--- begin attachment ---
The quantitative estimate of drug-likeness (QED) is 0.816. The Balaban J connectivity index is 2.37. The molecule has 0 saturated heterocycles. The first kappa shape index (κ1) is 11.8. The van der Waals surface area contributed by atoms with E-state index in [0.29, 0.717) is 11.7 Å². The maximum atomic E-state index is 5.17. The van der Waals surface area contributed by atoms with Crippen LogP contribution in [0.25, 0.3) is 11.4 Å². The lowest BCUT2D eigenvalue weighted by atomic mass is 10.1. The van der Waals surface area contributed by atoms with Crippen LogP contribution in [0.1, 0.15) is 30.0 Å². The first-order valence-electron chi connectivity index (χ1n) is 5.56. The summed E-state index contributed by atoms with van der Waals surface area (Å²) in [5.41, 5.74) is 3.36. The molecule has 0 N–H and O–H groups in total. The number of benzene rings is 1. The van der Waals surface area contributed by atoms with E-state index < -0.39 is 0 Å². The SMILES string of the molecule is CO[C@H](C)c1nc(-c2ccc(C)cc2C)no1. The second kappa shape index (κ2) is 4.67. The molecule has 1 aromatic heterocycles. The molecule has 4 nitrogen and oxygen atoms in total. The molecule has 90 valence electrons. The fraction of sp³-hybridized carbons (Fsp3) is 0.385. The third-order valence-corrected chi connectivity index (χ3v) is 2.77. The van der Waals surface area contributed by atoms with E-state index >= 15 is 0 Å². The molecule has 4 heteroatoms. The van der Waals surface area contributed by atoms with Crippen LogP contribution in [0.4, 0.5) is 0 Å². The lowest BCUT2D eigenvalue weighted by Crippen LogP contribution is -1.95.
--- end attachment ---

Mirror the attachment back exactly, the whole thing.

The quantitative estimate of drug-likeness (QED) is 0.816. The Balaban J connectivity index is 2.37. The molecule has 0 saturated heterocycles. The first kappa shape index (κ1) is 11.8. The van der Waals surface area contributed by atoms with E-state index in [0.29, 0.717) is 11.7 Å². The maximum atomic E-state index is 5.17. The van der Waals surface area contributed by atoms with Crippen LogP contribution in [0.25, 0.3) is 11.4 Å². The lowest BCUT2D eigenvalue weighted by atomic mass is 10.1. The van der Waals surface area contributed by atoms with Crippen LogP contribution in [0.1, 0.15) is 30.0 Å². The first-order valence-electron chi connectivity index (χ1n) is 5.56. The summed E-state index contributed by atoms with van der Waals surface area (Å²) in [5.41, 5.74) is 3.36. The molecule has 0 N–H and O–H groups in total. The number of benzene rings is 1. The van der Waals surface area contributed by atoms with E-state index < -0.39 is 0 Å². The SMILES string of the molecule is CO[C@H](C)c1nc(-c2ccc(C)cc2C)no1. The second kappa shape index (κ2) is 4.67. The molecule has 1 aromatic heterocycles. The molecule has 4 nitrogen and oxygen atoms in total. The molecule has 90 valence electrons. The fraction of sp³-hybridized carbons (Fsp3) is 0.385. The third-order valence-corrected chi connectivity index (χ3v) is 2.77. The van der Waals surface area contributed by atoms with E-state index >= 15 is 0 Å². The molecule has 4 heteroatoms. The van der Waals surface area contributed by atoms with Crippen LogP contribution in [0.4, 0.5) is 0 Å². The lowest BCUT2D eigenvalue weighted by Crippen LogP contribution is -1.95.